Both God and Satan try to influence people to do good or to do evil. While the effects are obvious in people, their workings can also be seen in technology. For example, television, radio, and the World Wide Web provide truth and uplifting messages, but they also provide lies and vulgar media. As in times past, God inspires men to bring about good, but Satan comes along and inspires others to pervert what is good. But are we going to let that stop us from creating new technology? No! If we work to harness technology's power to spread the work of God, then we can strengthen ourselves in the battle between good and evil. Technology we can't even imagine is just over the horizon, and we need to be ready use it for the good of the world.

Tuesday, March 16, 2010

Whacking the World with a Tenderizer (CS 404)

The World is Flat, the book I wasn't able to read, talks about the different forces that have flattened our world, bringing the world closer together. The process of this flattening makes me think of a tenderizer. Of all the the kitchen utensils, I find the it to be the most curious one: a spiked mallet used to whack the heck out of meat. This flattening is like a giant tenderizer being let loose upon the world, flattening it with every stroke.

Whoever is swinging that tenderizer right now is in a frenzy. Technology in the past few decades have not only greatly flatten the world but it's done it rapidly. Twenty years ago I didn't know what the Internet was, and yet today I can't meet someone who hasn't. The Internet alone has brought people closer together than anything else in the past, literally giving people access to the whole world without leaving their home. The accessibility itself drives people towards contributing to the Web, letting more and more people to share their ideas and works.

The flattening  hasn't been smooth though, as with each swing of the spiked mallet parts of the world get roughed up, leaving us with new challenges and questions to ask. How can we protect ourselves from hackers? How can we prevent pirating? Should the Internet be censored? Can technology go too far? Questions like these aren't easy to answer, and even if we can answer them, they'll just come back once things get roughed up again.

It's an exciting time with all this rapid change, but we'll have to work at smoothing out the bumps as we go along. In this flattening world, only one thing can be certain: the tenderizer will strike again.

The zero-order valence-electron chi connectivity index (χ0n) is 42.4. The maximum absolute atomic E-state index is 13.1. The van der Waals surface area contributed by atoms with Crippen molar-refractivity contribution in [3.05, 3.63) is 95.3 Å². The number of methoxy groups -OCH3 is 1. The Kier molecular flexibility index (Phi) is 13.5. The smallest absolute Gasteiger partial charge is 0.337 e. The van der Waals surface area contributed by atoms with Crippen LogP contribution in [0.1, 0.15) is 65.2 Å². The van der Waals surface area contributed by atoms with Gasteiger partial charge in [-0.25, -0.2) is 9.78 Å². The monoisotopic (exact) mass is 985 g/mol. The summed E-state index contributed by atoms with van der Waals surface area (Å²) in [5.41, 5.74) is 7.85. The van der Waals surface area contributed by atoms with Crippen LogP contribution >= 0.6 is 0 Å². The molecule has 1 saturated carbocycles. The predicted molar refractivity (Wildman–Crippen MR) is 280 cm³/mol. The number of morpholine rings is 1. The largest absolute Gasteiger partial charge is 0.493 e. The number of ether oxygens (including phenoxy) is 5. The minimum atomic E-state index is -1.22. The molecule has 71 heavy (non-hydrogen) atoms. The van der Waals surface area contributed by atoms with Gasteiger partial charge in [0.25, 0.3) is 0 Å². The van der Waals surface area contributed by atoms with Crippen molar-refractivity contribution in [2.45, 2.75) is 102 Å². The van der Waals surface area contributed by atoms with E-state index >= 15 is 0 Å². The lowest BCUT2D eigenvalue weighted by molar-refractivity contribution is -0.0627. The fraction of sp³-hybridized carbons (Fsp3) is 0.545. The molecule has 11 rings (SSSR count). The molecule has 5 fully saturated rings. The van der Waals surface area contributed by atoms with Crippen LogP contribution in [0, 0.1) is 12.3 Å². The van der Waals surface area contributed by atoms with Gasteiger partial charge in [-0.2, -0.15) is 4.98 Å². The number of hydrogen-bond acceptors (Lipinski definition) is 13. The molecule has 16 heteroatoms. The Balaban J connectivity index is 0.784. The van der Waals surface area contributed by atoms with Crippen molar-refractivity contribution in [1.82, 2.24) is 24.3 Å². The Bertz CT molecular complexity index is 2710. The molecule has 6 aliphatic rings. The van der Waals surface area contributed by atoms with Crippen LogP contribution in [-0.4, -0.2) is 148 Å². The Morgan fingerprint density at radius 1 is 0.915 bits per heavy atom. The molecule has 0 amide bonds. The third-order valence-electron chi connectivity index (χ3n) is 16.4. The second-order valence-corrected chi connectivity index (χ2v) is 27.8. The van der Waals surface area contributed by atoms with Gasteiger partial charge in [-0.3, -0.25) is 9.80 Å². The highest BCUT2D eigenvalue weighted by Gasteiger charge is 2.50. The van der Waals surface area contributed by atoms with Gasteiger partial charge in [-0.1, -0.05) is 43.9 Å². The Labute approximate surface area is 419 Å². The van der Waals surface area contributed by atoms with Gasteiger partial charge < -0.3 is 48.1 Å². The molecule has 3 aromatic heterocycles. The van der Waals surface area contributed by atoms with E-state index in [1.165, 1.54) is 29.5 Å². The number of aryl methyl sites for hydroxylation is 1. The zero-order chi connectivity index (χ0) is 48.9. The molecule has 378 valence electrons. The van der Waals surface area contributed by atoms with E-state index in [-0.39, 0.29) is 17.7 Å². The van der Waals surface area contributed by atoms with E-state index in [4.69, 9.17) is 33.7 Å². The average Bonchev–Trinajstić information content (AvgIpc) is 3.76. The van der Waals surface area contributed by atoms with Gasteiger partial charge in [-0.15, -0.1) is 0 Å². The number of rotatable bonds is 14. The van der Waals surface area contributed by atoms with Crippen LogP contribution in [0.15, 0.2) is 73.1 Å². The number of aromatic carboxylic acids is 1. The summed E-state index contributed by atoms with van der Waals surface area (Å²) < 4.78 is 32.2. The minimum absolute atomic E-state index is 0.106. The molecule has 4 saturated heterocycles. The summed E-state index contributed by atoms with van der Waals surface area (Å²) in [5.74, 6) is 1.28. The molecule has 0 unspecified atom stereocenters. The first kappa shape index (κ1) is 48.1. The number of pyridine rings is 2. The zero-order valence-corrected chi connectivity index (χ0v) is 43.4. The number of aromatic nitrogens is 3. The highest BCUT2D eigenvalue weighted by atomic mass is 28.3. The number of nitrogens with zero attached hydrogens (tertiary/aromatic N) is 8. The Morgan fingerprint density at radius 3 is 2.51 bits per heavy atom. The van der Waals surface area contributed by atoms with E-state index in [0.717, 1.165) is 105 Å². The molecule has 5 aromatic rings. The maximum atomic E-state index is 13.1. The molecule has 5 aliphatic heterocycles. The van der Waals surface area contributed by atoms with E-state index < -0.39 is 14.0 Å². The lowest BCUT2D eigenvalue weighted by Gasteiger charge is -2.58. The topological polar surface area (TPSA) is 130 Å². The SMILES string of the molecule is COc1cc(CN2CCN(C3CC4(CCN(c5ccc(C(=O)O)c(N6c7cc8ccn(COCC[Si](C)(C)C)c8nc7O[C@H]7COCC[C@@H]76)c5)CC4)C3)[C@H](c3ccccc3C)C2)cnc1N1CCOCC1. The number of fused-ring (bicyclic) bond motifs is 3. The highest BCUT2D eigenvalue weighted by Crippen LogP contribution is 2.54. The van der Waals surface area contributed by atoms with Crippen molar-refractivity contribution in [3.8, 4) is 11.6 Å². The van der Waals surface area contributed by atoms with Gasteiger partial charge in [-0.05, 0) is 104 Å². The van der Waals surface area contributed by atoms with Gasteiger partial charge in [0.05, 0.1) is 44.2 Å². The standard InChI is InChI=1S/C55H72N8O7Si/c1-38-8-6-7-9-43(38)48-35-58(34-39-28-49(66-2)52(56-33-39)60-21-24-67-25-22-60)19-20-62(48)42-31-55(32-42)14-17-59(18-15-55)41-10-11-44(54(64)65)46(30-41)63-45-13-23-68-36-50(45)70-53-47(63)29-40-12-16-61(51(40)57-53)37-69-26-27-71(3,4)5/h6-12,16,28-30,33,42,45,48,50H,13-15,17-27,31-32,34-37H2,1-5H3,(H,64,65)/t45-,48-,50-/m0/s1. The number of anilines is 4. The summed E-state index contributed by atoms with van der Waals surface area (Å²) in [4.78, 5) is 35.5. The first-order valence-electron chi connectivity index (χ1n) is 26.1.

Wednesday, March 3, 2010

A New Form of Tyranny (CS 404)

So after reading some articles about copyright laws I was thinking about something: why are the big companies making the laws? Big movie studios and record companies get upset about something that might cut their profits, so they start sueing people, which then lead to copyright laws being made. Who do these laws help? The big companies. Who do they hurt? Everyone else. Is it just me, or does this sound like tyranny? Wasn't the constitution set up to prevent something like this from happening? These copyright laws can, strangely enough, even hurt the authors themselves. Take Earthbound for example: it was a big hit when it was released, but I sadly never played it. Due to new copyright laws, Earthbound will never make a reappearence in the U.S, which means Nintendo can't sell it on the Wii's virtual console. And what about me? I'm a poor college student, so I'm defintely not going to fork over a hundred dollars, and the only other choice is a legally questionable ROM for ZSNES. Something doesn't seem right here, but as long as the big buisnesses stay in power, nothing will change.

Monday, March 1, 2010

Should We Let Computers Learn For Us?

I'm currently taking a machine learning class where I learn different algorithms to get a program to learn a task. I find it fascinating how you can give a program some data, and after training itself on that data, it would then be able to correctly determine the answer on an instance it hasn't seen before. But things like machine learning sometimes bring up the question, "Will we become dumber by having computers do everything?" In some of the small examples I've gone through in class, you can find the answer by hand faster than setting up a computer to do it. Computers aren't needed for small problems, but what about the big ones? An article about predicting threats in cybersecurity talks about Lockheed Martin "processing 1 million 'incidents' a day" to find high-risk activities in cybersecurity. The article doesn't say, but chances are they're using software that's similar to what I'm learning in class to find their answers. When it comes to looking at millions of data, machine learning software is indispensable, especially when the answers can help protect us. Yes, using a calculator to tell you the answer to 2 + 2 could make you dumber, but using technology to tell you the answer to something that would take weeks or months or to do by hand can only help us.

Monday, February 22, 2010

Universal Controllers Don't Work (CS 404)